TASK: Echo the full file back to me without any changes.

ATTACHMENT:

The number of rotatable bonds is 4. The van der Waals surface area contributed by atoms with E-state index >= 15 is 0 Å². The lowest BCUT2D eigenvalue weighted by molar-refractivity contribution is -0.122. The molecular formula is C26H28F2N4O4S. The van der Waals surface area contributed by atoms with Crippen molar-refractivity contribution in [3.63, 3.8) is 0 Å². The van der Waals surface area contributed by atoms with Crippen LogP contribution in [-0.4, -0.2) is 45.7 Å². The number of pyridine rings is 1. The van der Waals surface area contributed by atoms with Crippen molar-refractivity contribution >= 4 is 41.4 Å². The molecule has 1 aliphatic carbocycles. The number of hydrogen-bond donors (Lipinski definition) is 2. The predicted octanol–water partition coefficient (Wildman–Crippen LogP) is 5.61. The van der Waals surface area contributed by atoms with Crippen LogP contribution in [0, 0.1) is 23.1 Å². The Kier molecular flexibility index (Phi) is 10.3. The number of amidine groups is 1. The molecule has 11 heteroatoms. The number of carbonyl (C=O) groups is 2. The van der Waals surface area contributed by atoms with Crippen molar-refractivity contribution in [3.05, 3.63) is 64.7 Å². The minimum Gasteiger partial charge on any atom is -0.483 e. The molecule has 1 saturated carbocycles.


The number of rotatable bonds is 4. The van der Waals surface area contributed by atoms with E-state index >= 15 is 0 Å². The lowest BCUT2D eigenvalue weighted by molar-refractivity contribution is -0.122. The molecular formula is C26H28F2N4O4S. The van der Waals surface area contributed by atoms with Crippen molar-refractivity contribution in [3.63, 3.8) is 0 Å². The van der Waals surface area contributed by atoms with Crippen LogP contribution in [-0.4, -0.2) is 45.7 Å². The number of pyridine rings is 1. The van der Waals surface area contributed by atoms with Crippen molar-refractivity contribution >= 4 is 41.4 Å². The molecule has 1 aliphatic carbocycles. The number of hydrogen-bond donors (Lipinski definition) is 2. The predicted octanol–water partition coefficient (Wildman–Crippen LogP) is 5.61. The van der Waals surface area contributed by atoms with Crippen LogP contribution in [0, 0.1) is 23.1 Å². The Kier molecular flexibility index (Phi) is 10.3. The number of amidine groups is 1. The molecule has 11 heteroatoms. The number of carbonyl (C=O) groups is 2. The van der Waals surface area contributed by atoms with Crippen molar-refractivity contribution in [3.05, 3.63) is 64.7 Å². The minimum Gasteiger partial charge on any atom is -0.483 e. The molecule has 1 saturated carbocycles.